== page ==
Enjoy unlimited access: just £1 for 12 weeks

Subscribe now

That date is wrong – somebody put the date onto the internet a while ago and it is hard to get it corrected because it keeps being repeated!

It actually opened in May 1885 and the Lord Mayor of London and a great many local dignitaries from the City of London, together with all the MPs from surrounding constituencies, attended the opening banquet and made grand speeches.

As the Morning Post of May 8, 1885, wrote: “Yesterday evening the Lord Mayor inaugurated in Chancery-lane a new Safe Deposit, which has been constructed by Mr. Thomas Clarke in the base of the recently-erected chambers known as New Stone Buildings.

“The numerous improvements by which the quaint but tortuous thoroughfare fitly designated as Chancery-lane is gradually being transformed into a handsome street of almost palatial houses have deservedly attracted attention by their recent progress, and not the least noticeable among them is the block of buildings alluded to, which cover an area of about 75,000 superficial feet, and have been erected by Mr. Clarke.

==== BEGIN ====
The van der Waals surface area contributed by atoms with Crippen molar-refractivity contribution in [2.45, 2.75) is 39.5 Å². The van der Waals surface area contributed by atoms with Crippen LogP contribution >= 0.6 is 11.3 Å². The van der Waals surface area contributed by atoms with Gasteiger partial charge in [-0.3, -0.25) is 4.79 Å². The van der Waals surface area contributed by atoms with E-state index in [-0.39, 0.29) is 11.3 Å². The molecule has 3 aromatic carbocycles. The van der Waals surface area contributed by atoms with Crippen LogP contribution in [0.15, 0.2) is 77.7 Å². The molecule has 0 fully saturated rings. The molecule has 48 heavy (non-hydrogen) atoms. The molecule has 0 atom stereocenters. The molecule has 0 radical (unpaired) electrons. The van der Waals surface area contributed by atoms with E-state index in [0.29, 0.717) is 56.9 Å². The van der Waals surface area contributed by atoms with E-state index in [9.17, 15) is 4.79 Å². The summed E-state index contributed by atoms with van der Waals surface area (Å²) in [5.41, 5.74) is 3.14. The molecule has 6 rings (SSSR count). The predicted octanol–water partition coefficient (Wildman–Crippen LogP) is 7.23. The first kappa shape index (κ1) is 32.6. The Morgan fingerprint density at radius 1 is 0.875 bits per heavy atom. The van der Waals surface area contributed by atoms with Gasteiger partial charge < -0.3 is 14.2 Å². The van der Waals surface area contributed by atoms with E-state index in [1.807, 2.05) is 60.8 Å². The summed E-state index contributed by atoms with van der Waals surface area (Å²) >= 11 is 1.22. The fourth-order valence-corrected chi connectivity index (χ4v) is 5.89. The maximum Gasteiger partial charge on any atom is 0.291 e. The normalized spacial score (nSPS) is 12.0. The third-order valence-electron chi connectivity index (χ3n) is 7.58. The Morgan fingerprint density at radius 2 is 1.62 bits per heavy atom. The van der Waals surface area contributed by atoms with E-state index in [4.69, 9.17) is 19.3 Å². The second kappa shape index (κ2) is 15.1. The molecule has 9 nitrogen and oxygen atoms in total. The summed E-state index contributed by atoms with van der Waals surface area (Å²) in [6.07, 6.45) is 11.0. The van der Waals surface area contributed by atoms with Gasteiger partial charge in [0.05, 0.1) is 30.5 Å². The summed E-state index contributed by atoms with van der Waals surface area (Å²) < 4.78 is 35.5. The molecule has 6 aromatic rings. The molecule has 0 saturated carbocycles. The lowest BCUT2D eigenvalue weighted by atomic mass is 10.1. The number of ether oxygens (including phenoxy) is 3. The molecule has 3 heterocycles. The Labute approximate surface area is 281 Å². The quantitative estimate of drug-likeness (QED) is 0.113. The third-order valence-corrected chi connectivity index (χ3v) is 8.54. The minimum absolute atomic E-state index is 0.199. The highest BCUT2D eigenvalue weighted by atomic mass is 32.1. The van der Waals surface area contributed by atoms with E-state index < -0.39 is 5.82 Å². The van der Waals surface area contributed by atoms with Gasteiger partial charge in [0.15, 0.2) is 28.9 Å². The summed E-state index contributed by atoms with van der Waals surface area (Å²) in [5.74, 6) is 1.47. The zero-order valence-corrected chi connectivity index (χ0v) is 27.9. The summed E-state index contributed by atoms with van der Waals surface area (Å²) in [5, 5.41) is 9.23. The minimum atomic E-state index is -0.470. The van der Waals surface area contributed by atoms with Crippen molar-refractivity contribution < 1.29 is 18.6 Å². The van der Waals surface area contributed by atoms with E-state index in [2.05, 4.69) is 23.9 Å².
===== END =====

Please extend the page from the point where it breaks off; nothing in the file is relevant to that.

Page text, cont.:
“Quite an imposing feature is added to their elevation by the entrance to the Safe Deposit from the street under a handsome archway of polished red granite, which conceals a strong portcullis. The broad staircase leading to the strong rooms, which are, however, but a few feet below the level of the pavement, is paved with white marble and mosaic, with a balustrade on either side of pure marble, and the roof above is panelled with enamelled iron or artistic design. The walls also are lined with coloured marbles, and the dado is of grand antique.

“As one descends the staircase two appropriate mottoes present themselves in mosaic patterns – Safe bind, safe find, and Early and provident fear is the mother of safety.”

The Safe Deposit was considered so safe that the Cullinan diamond was stored there before being given by the government of South Africa to the king in 1907. The building above ground was destroyed by a firebomb in the Second World War but the underground safes remained largely intact.

There is an excellent exhibition at the London Metropolitan Archives currently, Underground London, which includes an interesting print of the old stairs into the Chancery Lane Safe Deposit. In fact, the archives hold a lot of material relating to the history of the Safe Deposit within the Chubb archive.

Peter Cameron

Vaults 54-57,

The London Silver Vaults